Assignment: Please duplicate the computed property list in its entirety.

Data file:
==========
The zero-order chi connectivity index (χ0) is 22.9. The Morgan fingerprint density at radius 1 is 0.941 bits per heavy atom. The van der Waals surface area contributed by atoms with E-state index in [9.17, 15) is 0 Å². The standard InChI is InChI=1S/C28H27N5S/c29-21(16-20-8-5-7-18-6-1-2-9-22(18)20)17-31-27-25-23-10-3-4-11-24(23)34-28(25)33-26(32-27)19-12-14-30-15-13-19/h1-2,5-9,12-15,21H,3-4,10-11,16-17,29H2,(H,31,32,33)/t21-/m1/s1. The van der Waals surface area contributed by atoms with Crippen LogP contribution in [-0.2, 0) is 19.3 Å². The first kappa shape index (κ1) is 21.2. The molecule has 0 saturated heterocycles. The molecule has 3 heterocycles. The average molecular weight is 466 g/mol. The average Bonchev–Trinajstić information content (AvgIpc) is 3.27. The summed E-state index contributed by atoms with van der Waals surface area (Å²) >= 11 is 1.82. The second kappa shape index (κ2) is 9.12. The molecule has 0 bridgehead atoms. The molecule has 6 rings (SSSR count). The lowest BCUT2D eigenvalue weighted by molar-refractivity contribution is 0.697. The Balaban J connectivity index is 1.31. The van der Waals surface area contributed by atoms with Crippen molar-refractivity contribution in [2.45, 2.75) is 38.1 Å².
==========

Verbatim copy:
The zero-order chi connectivity index (χ0) is 22.9. The Morgan fingerprint density at radius 1 is 0.941 bits per heavy atom. The van der Waals surface area contributed by atoms with E-state index in [9.17, 15) is 0 Å². The standard InChI is InChI=1S/C28H27N5S/c29-21(16-20-8-5-7-18-6-1-2-9-22(18)20)17-31-27-25-23-10-3-4-11-24(23)34-28(25)33-26(32-27)19-12-14-30-15-13-19/h1-2,5-9,12-15,21H,3-4,10-11,16-17,29H2,(H,31,32,33)/t21-/m1/s1. The van der Waals surface area contributed by atoms with Crippen LogP contribution in [-0.2, 0) is 19.3 Å². The first kappa shape index (κ1) is 21.2. The molecule has 0 saturated heterocycles. The molecule has 3 heterocycles. The average molecular weight is 466 g/mol. The average Bonchev–Trinajstić information content (AvgIpc) is 3.27. The summed E-state index contributed by atoms with van der Waals surface area (Å²) >= 11 is 1.82. The second kappa shape index (κ2) is 9.12. The molecule has 0 bridgehead atoms. The molecule has 6 rings (SSSR count). The lowest BCUT2D eigenvalue weighted by molar-refractivity contribution is 0.697. The Balaban J connectivity index is 1.31. The van der Waals surface area contributed by atoms with Crippen molar-refractivity contribution in [2.45, 2.75) is 38.1 Å².